Where lead-based paint was ingested by a tenant’s child, the tenant sued her landlord for injuries allegedly sustained by the child. The landlord tendered the claim to its commercial general liability (CGL) insurer who, instead of defending the case, filed a declaratory judgment action seeking a determination that the pollution exclusion of the CGL policy barred coverage for the alleged injuries. The Owner held that, although not specifically listed in the pollution definition as a “pollutant,” lead-based paint is, in fact, a “pollutant” within the meaning of the policy. The policy’s pollution exclusion was, therefore, applicable, and the insurer had no duty to defend and indemnify the landlord. See Georgia Farm Bureau Mut. Ins. Co. v. Smith, 298 Ga. 716, 784 S.E.2d 422 (2016).
The terms of the CGL policy required the insurer “to pay those sums that the insured becomes legally obligated to pay as damages because of ‘bodily injury’ or ‘property damage’” … “only if: (1) the ‘bodily injury’ or ‘property damage’ is caused by an ‘occurrence’ that takes place ….” An occurrence is defined as “an accident.” Coverage was subject to exclusions, including the pollution exclusion, which provided that the insurance does not apply to “(1) ‘[b]odily injury’ or ‘property damage’ arising out of the actual, alleged or threatened discharge, dispersal, seepage, migration, release or escape of ‘pollutants’: (a) [a]t or from any premises, site or location which is or was at any time owned or occupied by, or rented or loaned to, any insured.”…
Source: http://www.canadianunderwriter.ca, May 12, 2016
The oil and gas businesses are messy ones, as contractors who work in those fields can attest. That’s because accidents happen, as they do in just about any other industry. But because of that risk, it’s important for contractors working for oil and gas companies to have their own insurance policies above and beyond whatever a company may provide. This can add significant peace of mind for a low cost, and would therefore likely be a boon to any worker in the industry.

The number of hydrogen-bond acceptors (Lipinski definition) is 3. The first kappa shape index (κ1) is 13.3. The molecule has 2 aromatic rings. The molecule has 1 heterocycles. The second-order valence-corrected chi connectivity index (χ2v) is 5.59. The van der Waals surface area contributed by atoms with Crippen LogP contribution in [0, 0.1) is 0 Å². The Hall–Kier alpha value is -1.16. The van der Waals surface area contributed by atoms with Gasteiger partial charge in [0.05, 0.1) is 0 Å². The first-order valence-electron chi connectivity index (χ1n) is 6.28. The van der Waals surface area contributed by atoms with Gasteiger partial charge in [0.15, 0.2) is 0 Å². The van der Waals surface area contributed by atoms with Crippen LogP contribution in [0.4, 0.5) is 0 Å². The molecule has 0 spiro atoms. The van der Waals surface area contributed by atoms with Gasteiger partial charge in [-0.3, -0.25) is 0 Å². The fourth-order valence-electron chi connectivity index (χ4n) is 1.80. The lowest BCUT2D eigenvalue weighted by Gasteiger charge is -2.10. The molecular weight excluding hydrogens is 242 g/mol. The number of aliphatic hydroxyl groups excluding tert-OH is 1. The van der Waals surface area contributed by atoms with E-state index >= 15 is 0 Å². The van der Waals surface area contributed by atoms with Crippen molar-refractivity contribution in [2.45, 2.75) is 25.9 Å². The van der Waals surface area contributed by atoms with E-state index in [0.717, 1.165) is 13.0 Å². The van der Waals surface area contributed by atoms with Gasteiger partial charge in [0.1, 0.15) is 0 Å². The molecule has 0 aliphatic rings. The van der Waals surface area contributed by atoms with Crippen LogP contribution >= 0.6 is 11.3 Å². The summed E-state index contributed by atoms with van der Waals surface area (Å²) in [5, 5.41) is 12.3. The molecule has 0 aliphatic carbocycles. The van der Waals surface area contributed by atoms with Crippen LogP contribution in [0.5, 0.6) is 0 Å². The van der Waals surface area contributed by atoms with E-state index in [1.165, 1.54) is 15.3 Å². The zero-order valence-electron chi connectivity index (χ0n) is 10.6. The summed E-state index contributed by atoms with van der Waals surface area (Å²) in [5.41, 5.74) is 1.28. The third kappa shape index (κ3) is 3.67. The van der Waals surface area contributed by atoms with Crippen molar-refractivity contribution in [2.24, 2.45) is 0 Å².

In the past several years, Alberta in particular has been the site of many spills from oil and gas pipelines, which is understandable given how much industry activity takes place in the province, according to a report from the CBC. But it’s worth noting that the frequency of these unfortunate incidents is starting to draw significant attention from a number of independent groups and officials in provincial government agencies. In the past five years or so, there have been at least a handful of major spills that led to some sort of action being taken against the companies in charge of the pipelines.
When spills happen, contractors need the right insurance.…
Source: Times Union (Albany, NY), April 8, 2016
Posted on: http://www.advisen.com
Oil giant Exxon Mobil has paid the largest single settlement ever into a four-decade-old state fund that cleans up oil and petroleum spills.
The company is paying $10.75 million to the taxpayer-supported Environmental Protection and Oil Spill Fund to cover the state’s costs in cleaning up eight former gas stations, including a location on North Pearl Street in the city of Albany, according to an announcement by Comptroller Tom DiNapoli and Attorney General Eric Schneiderman.